Thursday, January 21, 2021

Two Wonderful Quotes on Prayer

A heart clogged with care is like a man trying to swim with heavy clothes upon him, he must get them off if he hopes to swim to shore. Many a sailor has cut his clothes to pieces, because he felt he should sink if he did not get clear of them. I could wish that many Christians would tear themselves away from their excessive worldly engagements, for they have such a mass of care upon them that they scarcely keep their heads above water. Oh, for more grace and less worry! More praying and less hoarding! More intercession and less speculating! As it is, prayers are sadly hindered
. - Charles Spurgeon
(Photo by Kyle Glenn on Unsplash)

Pray without ceasing. How can one do it who is surrounded by the cares of daily life? How can a mother love her child without ceasing? How can the eyelid, without ceasing, hold itself ready to protect the eye? How can I breathe and feel and hear without ceasing? I can do all these things because they are the functions of a healthy, natural life. And so, if the spiritual life is healthy, under the full power of the Holy Spirit, praying without ceasing will be natural… Pray without ceasing. How can I learn it? The best way of learning is to do a thing – in fact, the only way – is to do it. Begin by setting apart some time every day, say ten or fifteen minutes, in which you say to God and to yourself, that you come to Him now as an intercessor for others. If at first you do not feel any special urgency or faith or power in your prayers, let not that hinder you. Quietly tell your Lord Jesus of your feebleness; believe that the Holy Spirit is in you to teach you to pray, and be assured that if you begin, God will help you. - Andrew Murray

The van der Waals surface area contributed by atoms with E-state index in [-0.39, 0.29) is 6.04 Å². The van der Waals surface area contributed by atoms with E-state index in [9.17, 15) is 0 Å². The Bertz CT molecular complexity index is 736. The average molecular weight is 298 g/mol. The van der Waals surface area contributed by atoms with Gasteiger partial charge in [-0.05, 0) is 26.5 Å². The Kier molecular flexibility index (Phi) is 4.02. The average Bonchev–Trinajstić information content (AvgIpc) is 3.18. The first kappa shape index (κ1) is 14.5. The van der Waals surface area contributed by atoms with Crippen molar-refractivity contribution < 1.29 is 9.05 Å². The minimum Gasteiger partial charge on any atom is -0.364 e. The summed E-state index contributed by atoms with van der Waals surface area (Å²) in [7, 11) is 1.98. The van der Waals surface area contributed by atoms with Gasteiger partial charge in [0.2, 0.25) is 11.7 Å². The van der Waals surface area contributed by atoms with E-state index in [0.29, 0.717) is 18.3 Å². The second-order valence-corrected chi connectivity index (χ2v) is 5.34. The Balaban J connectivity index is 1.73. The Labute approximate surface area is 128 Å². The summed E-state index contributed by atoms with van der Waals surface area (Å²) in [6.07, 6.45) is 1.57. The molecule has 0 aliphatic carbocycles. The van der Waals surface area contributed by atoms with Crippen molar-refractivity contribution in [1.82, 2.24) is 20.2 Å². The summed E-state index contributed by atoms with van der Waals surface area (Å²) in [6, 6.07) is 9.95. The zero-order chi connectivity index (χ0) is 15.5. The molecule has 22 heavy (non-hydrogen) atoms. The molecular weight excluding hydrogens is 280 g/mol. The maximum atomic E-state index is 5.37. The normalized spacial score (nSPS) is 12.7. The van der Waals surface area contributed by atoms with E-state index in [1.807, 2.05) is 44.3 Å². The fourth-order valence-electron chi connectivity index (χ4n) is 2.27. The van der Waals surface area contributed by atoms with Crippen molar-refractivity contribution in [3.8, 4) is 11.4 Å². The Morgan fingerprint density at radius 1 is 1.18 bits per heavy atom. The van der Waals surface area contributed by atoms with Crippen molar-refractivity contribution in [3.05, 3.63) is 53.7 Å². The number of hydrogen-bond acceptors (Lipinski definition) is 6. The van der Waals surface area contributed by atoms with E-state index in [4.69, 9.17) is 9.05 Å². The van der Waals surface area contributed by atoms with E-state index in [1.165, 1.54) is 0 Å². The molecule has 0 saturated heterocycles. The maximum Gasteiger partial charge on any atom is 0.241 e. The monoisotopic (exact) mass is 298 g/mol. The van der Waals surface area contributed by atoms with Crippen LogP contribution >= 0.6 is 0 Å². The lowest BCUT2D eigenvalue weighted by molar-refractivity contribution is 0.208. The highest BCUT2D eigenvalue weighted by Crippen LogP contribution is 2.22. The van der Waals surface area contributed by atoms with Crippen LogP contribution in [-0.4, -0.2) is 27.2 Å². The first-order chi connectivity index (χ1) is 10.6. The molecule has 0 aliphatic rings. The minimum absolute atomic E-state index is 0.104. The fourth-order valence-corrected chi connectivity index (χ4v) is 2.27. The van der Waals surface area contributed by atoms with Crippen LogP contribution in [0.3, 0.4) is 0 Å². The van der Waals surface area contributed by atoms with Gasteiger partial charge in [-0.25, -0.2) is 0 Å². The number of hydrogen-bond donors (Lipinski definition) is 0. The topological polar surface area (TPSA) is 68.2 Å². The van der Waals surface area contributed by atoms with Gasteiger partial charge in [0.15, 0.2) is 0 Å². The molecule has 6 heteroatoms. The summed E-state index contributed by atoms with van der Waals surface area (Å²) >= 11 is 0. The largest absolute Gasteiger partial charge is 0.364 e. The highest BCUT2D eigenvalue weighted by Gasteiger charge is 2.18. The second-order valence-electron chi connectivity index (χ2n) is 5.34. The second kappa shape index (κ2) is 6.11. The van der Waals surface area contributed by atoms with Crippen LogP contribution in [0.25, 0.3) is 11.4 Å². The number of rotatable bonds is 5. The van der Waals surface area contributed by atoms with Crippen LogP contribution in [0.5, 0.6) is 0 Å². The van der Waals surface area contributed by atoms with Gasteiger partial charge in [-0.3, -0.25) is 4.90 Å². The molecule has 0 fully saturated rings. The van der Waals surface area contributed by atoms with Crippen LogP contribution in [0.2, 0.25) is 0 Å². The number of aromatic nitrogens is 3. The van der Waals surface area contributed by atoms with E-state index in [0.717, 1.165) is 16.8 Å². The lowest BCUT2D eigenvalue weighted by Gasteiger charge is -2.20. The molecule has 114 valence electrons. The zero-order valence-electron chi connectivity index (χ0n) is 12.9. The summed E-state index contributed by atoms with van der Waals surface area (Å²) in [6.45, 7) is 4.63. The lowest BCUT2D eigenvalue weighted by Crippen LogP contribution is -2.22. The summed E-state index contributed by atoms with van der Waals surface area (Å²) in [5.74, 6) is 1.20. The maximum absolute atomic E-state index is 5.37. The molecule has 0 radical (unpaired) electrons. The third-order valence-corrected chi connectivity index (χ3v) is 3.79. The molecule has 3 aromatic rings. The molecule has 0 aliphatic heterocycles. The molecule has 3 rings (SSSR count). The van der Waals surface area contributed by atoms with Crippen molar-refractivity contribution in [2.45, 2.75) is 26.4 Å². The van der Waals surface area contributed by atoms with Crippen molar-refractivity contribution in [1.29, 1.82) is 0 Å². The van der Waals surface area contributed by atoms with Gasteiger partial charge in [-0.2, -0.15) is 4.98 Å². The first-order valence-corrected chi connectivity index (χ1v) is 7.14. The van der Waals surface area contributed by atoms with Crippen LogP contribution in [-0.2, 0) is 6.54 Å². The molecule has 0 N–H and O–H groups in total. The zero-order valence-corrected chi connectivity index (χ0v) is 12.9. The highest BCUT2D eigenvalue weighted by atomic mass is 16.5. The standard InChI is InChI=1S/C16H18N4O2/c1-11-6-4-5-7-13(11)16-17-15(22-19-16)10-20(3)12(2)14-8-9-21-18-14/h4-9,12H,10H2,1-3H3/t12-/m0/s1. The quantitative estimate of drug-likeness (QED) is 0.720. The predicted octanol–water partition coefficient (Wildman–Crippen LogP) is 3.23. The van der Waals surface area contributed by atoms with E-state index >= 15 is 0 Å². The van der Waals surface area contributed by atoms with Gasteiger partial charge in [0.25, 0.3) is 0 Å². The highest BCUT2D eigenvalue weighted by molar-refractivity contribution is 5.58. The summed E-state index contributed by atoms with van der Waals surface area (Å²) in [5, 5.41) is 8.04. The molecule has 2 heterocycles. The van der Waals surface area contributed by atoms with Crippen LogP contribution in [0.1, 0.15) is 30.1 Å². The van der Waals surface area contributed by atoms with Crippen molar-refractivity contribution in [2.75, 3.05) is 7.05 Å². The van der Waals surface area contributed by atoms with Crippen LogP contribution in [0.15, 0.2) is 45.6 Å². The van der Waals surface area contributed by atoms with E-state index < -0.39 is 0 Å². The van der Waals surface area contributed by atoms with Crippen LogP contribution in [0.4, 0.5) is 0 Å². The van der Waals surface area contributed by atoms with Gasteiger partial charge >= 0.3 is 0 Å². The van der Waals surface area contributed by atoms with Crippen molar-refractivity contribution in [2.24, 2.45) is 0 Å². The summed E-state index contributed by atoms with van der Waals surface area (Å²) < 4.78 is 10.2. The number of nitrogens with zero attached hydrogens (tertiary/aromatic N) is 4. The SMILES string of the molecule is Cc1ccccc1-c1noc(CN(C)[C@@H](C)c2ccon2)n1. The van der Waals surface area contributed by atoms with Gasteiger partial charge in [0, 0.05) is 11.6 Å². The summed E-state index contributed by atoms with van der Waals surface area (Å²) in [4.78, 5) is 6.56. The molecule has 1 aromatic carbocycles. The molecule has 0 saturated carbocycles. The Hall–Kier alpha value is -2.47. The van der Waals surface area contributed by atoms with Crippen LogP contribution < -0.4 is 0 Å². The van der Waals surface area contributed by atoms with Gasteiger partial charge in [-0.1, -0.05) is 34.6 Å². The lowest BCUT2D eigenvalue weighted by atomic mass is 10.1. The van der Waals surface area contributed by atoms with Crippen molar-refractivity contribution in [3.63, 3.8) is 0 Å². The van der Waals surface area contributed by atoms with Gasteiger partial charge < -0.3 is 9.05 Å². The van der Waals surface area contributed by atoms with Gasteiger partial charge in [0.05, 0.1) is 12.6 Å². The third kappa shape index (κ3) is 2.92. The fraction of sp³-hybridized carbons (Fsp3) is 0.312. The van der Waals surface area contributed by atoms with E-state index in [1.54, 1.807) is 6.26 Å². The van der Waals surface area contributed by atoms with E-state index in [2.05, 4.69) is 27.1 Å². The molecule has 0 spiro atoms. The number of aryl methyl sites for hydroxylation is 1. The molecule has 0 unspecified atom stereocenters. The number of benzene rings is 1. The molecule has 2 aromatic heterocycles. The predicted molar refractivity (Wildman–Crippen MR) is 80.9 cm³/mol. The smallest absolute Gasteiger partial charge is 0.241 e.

Blessings,

Thursday, January 14, 2021

Reading Goals for 2021

I hesitated to write this post since I haven't been faithful to keep my goals for the last few years. I prefer to read where the spirit takes me and to not be tied down to a list. That said, last year I began to think seriously about reading certain classic works on a regular basis and the only way to do that is to set goals. My specific goals are now fairly simple: one title each year from Shakespeare, Dickens and Austen.

The Literary Life Podcast gang has a list of 19 genres they want to cover in 2021. I don't intend to complete their list, but due to "positive peer pressure" from the group, I'm going to attempt three chunksters that I have long avoided: Kristen Lavransdatter (I have the 45 hour audiobook), Anna Karenina (35 hours), and Bleak House (800 pages). If these are the only books I read this year, I'll be satisfied. 

Since I'm planning to read lighter material in between, I'll also be reading one Shakespeare play and Silas Marner (also with the Lit Life group). There were two Victorian titles I did not read for Victober 2020 that I'd like to tackle this year: The Love Letters of Robert and Elizabeth Barrett Browning, and something by Cardinal John Henry Newman. Lastly, there were several Christmas titles I could not fit in that I'd like to make room for this December: Hercule Poirot's Christmas and Silent Night: Christmas Mysteries by Martin Edwards.

I haven't decided which Austen title to read yet.

Anyone else have formal or informal reading plans for 2021?

Blessings,

Friday, January 8, 2021

The Hiding Place by Corrie ten Boom